Teresa Jacobsen, a financial advisor at UBS Private Wealth Management, joined The Final Round to discuss her outlook for the market and what she thinks are the biggest headwinds facing the market right now.
MYLES UDLAND: All right, welcome back to "The Final Round" here on Yahoo Finance. Myles Udland with you in New York. Talk more about what's going on in the markets right now and what we're seeing in the wealth management space. We're joined now by Teresa Jacobson. She's a managing director with UBS Private Wealth Management. Teresa, thanks so much for joining the program today.
Let's just kind of start with the conversations you were having with your clients right now and what the last few months have been like as we've gotten through a very scary time in markets, perhaps the scariest that some folks have seen in their career. And we're now entering sort of an interesting phase with election concerns, the market's rallied quite a bit, and we still have, of course, 11 million people out of work here in the US.
TERESA JACOBSON: Well, certainly the last few days have really highlighted the complexities and uncertainties that investors have been dealing with for quite some time. And the impacts on the market are from three areas. Certainly one, the virus all of the associated difficulties with that, a vaccine, mixed data. Second is the election, both platforms for the Republican and the Democratic parties are very, very different.
And the third story is the Fed. But I think the Fed is really the more enduring story in all of this. We can't discount the impact that the Fed had. They were attributed with the sell-off that we had certainly on Wednesday when the Fed gave us little direction in terms of a dovish outlook. And certainly, a great deal more flexibility, which caused a lot of concern in the market.
And then after that, the Fed governors each gave some contrary views on what the chairman had given. So were telling investors to expect volatility certainly into the election, and perhaps after that. But more importantly, to watch the level of risk that they have in their portfolios and not be too extended. And perhaps use volatility as an opportunity for rebalancing their portfolios.
MYLES UDLAND: Now speaking, I guess, of that risk level, did it seem that folks wanted to take a risk on stance through the summer, as markets were repairing themselves and data were coming in better than expected? And so, is there maybe an overhang or slight imbalance relative to someone's default posture that they might be looking to reset during this time?
TERESA JACOBSON: Well, I think the important thing in managing portfolios, is throughout this, to watching the allocations, how portfolios are rebalanced, and watching the allocations as markets move. So that at no one time, the portfolio is overextended in any one way. But I would came by and large, investors are cautious. They're very cautious mostly about the election. Not so much the election, because it ultimately will be resolved. But it's the process that we have to go through to get it resolved. And that has made the wallet stand on the hip.
MYLES UDLAND: Yeah, it certainly seems that there's been a consensus view forming that there won't be a resolution on November 3, and so we'll enter some sort of uncertain period as we get through that month. But then I guess thinking about areas of the market right now that you like, and maybe that you like outside of some of these news type hurdles that we know we're going to have to deal with, but ultimately we'll be resolved over the short to medium term.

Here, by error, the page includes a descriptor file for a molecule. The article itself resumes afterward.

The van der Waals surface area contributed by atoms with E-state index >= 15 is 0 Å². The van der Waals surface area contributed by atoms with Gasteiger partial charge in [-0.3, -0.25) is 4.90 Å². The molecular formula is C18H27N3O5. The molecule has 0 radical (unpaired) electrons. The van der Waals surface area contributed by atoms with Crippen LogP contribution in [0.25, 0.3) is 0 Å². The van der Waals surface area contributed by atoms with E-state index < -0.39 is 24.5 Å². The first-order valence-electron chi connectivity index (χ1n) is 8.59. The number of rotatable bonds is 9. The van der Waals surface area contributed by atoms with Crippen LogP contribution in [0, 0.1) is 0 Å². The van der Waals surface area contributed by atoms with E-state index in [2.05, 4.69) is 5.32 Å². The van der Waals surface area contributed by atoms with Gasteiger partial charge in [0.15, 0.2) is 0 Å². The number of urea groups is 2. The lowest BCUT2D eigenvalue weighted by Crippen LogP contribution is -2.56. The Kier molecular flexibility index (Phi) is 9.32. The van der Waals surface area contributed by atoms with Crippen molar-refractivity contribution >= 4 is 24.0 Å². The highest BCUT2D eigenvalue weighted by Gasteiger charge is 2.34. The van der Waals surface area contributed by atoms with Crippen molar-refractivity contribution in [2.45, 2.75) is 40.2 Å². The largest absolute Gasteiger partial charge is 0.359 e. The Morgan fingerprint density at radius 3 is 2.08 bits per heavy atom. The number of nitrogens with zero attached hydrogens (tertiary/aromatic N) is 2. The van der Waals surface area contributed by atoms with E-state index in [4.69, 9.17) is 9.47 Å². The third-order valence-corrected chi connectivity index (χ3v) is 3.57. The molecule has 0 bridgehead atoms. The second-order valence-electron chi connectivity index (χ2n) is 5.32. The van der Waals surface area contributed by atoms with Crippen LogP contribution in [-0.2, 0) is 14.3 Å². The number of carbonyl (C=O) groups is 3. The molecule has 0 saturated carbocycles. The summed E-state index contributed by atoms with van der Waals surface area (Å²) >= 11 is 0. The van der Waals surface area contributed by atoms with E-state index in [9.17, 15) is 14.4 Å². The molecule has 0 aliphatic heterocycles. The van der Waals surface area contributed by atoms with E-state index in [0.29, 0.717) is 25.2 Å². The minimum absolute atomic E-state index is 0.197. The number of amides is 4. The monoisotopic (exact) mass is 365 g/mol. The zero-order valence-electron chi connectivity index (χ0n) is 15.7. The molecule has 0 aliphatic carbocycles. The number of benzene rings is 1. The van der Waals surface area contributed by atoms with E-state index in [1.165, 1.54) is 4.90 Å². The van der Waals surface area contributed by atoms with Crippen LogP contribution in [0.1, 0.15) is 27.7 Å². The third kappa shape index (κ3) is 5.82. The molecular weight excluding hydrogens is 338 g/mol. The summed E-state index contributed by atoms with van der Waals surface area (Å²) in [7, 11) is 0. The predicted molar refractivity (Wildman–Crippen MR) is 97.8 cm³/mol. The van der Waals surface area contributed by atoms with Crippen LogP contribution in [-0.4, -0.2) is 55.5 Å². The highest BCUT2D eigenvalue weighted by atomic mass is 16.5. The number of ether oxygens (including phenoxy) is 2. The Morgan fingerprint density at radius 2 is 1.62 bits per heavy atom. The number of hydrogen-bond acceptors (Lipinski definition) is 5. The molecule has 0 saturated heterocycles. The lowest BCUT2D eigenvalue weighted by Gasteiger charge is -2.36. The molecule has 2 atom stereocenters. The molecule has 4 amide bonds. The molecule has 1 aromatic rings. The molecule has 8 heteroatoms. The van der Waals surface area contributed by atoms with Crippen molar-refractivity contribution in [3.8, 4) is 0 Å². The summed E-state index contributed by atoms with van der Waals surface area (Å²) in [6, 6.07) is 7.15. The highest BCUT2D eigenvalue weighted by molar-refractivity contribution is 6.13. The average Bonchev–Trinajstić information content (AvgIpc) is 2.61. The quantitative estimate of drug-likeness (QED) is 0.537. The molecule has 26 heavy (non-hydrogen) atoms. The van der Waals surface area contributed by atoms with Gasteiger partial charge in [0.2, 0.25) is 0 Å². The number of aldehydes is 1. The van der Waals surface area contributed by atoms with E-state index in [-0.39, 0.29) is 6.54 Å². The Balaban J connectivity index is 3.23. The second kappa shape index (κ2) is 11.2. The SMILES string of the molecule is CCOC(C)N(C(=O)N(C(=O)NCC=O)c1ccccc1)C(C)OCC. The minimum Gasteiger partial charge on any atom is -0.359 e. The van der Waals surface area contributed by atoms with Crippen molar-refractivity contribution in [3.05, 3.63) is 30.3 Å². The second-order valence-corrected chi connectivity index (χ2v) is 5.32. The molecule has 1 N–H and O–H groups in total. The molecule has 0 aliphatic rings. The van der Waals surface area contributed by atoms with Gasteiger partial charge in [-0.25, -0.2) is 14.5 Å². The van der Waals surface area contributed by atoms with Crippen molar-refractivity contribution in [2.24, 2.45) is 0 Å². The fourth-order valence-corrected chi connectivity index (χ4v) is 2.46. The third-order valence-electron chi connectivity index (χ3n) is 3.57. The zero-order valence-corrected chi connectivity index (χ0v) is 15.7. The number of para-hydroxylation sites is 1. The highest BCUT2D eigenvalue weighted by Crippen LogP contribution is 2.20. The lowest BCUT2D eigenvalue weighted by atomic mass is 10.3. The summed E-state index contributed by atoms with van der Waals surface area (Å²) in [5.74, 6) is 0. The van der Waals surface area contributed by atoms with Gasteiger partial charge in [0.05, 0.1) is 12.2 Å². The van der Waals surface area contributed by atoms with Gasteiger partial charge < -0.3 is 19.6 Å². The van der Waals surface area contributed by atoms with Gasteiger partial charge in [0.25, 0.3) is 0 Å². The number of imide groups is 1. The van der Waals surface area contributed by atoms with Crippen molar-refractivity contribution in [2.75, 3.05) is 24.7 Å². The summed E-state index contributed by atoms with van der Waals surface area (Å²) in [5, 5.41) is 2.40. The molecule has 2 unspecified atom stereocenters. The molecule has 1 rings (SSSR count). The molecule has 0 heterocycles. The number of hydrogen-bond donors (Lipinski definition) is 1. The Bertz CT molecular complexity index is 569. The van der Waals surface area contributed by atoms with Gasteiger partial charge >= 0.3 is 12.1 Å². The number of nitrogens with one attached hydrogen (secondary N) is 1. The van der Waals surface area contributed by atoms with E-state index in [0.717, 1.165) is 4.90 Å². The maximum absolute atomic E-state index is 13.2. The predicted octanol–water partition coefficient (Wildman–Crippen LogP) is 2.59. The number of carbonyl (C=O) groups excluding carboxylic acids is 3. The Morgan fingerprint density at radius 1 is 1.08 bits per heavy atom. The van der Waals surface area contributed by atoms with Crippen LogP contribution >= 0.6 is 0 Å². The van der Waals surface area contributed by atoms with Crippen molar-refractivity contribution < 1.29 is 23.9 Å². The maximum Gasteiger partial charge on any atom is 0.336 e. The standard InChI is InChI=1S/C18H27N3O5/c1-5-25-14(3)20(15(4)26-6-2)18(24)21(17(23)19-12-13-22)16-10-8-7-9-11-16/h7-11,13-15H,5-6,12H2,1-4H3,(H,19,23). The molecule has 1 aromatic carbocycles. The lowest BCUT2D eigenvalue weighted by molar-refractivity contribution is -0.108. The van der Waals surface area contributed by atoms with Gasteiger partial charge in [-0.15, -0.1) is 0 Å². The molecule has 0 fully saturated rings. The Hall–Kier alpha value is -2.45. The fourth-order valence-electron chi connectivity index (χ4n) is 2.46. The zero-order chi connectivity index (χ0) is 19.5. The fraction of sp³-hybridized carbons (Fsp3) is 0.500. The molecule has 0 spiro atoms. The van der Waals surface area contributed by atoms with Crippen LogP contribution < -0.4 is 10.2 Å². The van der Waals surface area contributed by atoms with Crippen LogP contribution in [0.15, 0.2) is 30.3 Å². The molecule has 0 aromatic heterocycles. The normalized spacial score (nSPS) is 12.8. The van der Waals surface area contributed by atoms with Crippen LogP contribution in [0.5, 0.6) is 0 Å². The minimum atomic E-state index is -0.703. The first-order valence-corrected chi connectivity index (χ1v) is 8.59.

TERESA JACOBSON: Well, I think that whether we get a Democratic or a Republican win, it seems like infrastructure is going to be a big part of either party's platform. So we're recommending that investors look at the industrials and the basic materials, and perhaps watch the weighting in some of the growthier tech names.
Tech is still certainly important. The technology area is one that has given this market a great deal of growth. And we're in a low growth environment. And because we're in a low growth environment, areas that give us growth are that much more dear. So I think that is why tech has had such a, such a following for so long.
MYLES UDLAND: And then just thinking about kind of how conversations with your clients have gone in the last few months as we've gotten through the summer towards the school year, what kind of lifestyle changes, if any, have folks made in terms of where they're living, where they'd like to spend most of their time? Work from home has changed a lot of those types of dynamics. And everyone sort of went home in a panic back in March, but now we've had some time to think about what people do and don't want. Have those preferences may be changed, at least among your client base?
TERESA JACOBSON: Well, many clients have had to work from home. And initially, it was quite an adjustment. But they've gotten used to it. And I think more of them will either work from home permanently or work from home on a greater basis then than they have in the past. They're very comfortable with it. The technology is there. The ease of working at home is certainly a very positive thing for them. The fact that they don't commute is a real plus as well. And many clients are looking at moving their retirement up to an earlier date. I think this has taken a lot of, has taken a lot of starch out of people.
MYLES UDLAND: Yeah, it certainly makes you kind of re-evaluate what is important, what is not important, and where we've been spending all of our time and our energy. All right, Teresa Jacobson with UBS Private Wealth Management, thanks so much for joining the show today.
TERESA JACOBSON: Thank you.